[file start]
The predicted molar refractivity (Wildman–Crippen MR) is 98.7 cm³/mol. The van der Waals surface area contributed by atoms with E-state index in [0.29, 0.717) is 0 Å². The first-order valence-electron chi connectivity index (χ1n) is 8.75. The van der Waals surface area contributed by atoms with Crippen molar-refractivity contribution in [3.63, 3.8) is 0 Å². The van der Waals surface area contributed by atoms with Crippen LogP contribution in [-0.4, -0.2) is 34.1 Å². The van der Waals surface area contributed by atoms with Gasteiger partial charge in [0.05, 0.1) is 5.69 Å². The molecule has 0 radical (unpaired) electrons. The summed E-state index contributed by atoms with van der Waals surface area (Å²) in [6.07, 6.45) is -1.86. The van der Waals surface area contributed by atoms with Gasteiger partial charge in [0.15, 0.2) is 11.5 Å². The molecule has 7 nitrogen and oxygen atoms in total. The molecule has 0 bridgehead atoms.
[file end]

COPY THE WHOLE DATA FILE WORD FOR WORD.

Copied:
The predicted molar refractivity (Wildman–Crippen MR) is 98.7 cm³/mol. The van der Waals surface area contributed by atoms with E-state index in [0.29, 0.717) is 0 Å². The first-order valence-electron chi connectivity index (χ1n) is 8.75. The van der Waals surface area contributed by atoms with Crippen molar-refractivity contribution in [3.63, 3.8) is 0 Å². The van der Waals surface area contributed by atoms with Crippen LogP contribution in [-0.4, -0.2) is 34.1 Å². The van der Waals surface area contributed by atoms with Gasteiger partial charge in [0.05, 0.1) is 5.69 Å². The molecule has 0 radical (unpaired) electrons. The summed E-state index contributed by atoms with van der Waals surface area (Å²) in [6.07, 6.45) is -1.86. The van der Waals surface area contributed by atoms with Gasteiger partial charge in [0.15, 0.2) is 11.5 Å². The molecule has 7 nitrogen and oxygen atoms in total. The molecule has 0 bridgehead atoms.